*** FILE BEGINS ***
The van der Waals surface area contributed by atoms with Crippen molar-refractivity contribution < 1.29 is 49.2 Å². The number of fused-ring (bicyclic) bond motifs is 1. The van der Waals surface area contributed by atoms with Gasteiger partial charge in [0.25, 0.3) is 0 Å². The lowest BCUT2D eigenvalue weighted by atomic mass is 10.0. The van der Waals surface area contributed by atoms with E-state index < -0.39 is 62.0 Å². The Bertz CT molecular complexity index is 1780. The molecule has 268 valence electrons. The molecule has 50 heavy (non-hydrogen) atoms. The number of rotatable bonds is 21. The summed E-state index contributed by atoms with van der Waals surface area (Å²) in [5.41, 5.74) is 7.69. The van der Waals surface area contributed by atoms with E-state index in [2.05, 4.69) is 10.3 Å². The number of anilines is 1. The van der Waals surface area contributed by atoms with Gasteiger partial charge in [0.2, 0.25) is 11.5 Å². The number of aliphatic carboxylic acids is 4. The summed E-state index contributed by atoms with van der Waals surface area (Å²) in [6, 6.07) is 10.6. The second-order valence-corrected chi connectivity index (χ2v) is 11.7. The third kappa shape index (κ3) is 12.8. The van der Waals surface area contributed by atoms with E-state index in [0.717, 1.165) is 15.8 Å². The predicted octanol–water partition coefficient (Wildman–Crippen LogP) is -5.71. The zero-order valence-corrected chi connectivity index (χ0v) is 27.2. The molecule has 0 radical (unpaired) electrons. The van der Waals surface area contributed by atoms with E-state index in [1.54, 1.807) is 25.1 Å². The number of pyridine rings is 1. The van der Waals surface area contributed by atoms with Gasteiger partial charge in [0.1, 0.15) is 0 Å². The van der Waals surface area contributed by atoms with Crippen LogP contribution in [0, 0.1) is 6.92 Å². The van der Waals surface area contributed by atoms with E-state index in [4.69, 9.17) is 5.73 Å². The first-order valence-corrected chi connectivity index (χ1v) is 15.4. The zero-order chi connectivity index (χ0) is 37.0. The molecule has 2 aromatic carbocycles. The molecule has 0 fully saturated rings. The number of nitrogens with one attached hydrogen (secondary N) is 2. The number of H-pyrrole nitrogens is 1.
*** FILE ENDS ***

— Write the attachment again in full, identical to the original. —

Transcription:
The van der Waals surface area contributed by atoms with Crippen molar-refractivity contribution < 1.29 is 49.2 Å². The number of fused-ring (bicyclic) bond motifs is 1. The van der Waals surface area contributed by atoms with Gasteiger partial charge in [0.25, 0.3) is 0 Å². The lowest BCUT2D eigenvalue weighted by atomic mass is 10.0. The van der Waals surface area contributed by atoms with E-state index < -0.39 is 62.0 Å². The Bertz CT molecular complexity index is 1780. The molecule has 268 valence electrons. The molecule has 50 heavy (non-hydrogen) atoms. The number of rotatable bonds is 21. The summed E-state index contributed by atoms with van der Waals surface area (Å²) in [5.41, 5.74) is 7.69. The van der Waals surface area contributed by atoms with E-state index in [2.05, 4.69) is 10.3 Å². The number of anilines is 1. The van der Waals surface area contributed by atoms with Gasteiger partial charge in [0.2, 0.25) is 11.5 Å². The number of aliphatic carboxylic acids is 4. The summed E-state index contributed by atoms with van der Waals surface area (Å²) in [6, 6.07) is 10.6. The second-order valence-corrected chi connectivity index (χ2v) is 11.7. The third kappa shape index (κ3) is 12.8. The van der Waals surface area contributed by atoms with E-state index in [0.717, 1.165) is 15.8 Å². The predicted octanol–water partition coefficient (Wildman–Crippen LogP) is -5.71. The zero-order valence-corrected chi connectivity index (χ0v) is 27.2. The molecule has 0 radical (unpaired) electrons. The van der Waals surface area contributed by atoms with E-state index in [1.54, 1.807) is 25.1 Å². The number of pyridine rings is 1. The van der Waals surface area contributed by atoms with Gasteiger partial charge in [0.1, 0.15) is 0 Å². The van der Waals surface area contributed by atoms with Crippen LogP contribution in [0, 0.1) is 6.92 Å². The van der Waals surface area contributed by atoms with E-state index in [4.69, 9.17) is 5.73 Å². The first-order valence-corrected chi connectivity index (χ1v) is 15.4. The zero-order chi connectivity index (χ0) is 37.0. The molecule has 2 aromatic carbocycles. The molecule has 0 fully saturated rings. The number of nitrogens with one attached hydrogen (secondary N) is 2. The number of H-pyrrole nitrogens is 1.